5. It builds relationships. Asking for help is a foundation for relationships to form. It is a great way to make deeper connections with family, friends, neighbors, and work associates. Asking for help, getting help, offering help, and giving help are all great ways to build relationships to new levels that might not otherwise happen. Some of my best friendships have been generated and developed out of someone asking for help.
  6. We have a higher power that wants to help. When we have the opportunity to invite Jesus into our life to help guide us through our daily activities why would we not take it? You have been called to be a servant leader. However, that is a very tall task that is impossible on your own. Jesus wants to help. You just have to be vulnerable enough to ask for it. If you do, you will experience peace beyond understanding. That is a promise.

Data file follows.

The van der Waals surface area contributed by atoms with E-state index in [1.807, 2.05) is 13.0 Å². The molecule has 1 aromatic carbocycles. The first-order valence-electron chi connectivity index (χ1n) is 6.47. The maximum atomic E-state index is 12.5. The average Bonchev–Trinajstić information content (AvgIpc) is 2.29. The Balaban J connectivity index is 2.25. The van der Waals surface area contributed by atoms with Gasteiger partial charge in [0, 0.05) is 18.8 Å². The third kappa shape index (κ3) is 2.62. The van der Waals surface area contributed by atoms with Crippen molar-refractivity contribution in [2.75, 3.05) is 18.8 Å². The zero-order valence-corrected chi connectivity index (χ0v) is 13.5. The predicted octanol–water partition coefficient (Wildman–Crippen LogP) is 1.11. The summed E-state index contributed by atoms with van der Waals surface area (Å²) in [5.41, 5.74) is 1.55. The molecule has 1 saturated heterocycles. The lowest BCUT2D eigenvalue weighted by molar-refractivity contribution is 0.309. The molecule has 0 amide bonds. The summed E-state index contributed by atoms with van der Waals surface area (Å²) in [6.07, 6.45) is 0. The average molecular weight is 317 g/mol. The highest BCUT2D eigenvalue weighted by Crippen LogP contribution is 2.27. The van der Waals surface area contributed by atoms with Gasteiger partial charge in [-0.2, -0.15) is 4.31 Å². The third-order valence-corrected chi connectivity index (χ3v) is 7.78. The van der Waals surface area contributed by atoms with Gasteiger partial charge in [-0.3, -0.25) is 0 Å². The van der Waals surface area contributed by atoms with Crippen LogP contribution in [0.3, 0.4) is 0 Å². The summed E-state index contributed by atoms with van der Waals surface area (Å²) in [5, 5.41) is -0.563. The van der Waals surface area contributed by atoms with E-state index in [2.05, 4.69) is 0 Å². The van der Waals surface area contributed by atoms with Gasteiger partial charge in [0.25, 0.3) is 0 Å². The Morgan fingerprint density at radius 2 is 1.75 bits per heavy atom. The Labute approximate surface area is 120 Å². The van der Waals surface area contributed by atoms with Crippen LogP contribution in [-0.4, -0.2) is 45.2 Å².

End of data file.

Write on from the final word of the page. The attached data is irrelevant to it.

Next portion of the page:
I am now asking for your help. Pray for patience for me to give my body a chance to properly heal before I task it too heavily. And continue to spread the word and multiply servant leaders. It is a team effort!

Mark

Do not be anxious about anything, but in every situation, by prayer and petition, with thanksgiving, present your requests to God. And the peace of God, which transcends all understanding, will guard your hearts and your minds in Christ Jesus.
~Philippians 4:6-7

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Mark W. Deterdinghttps://triuneleadershipservices.com/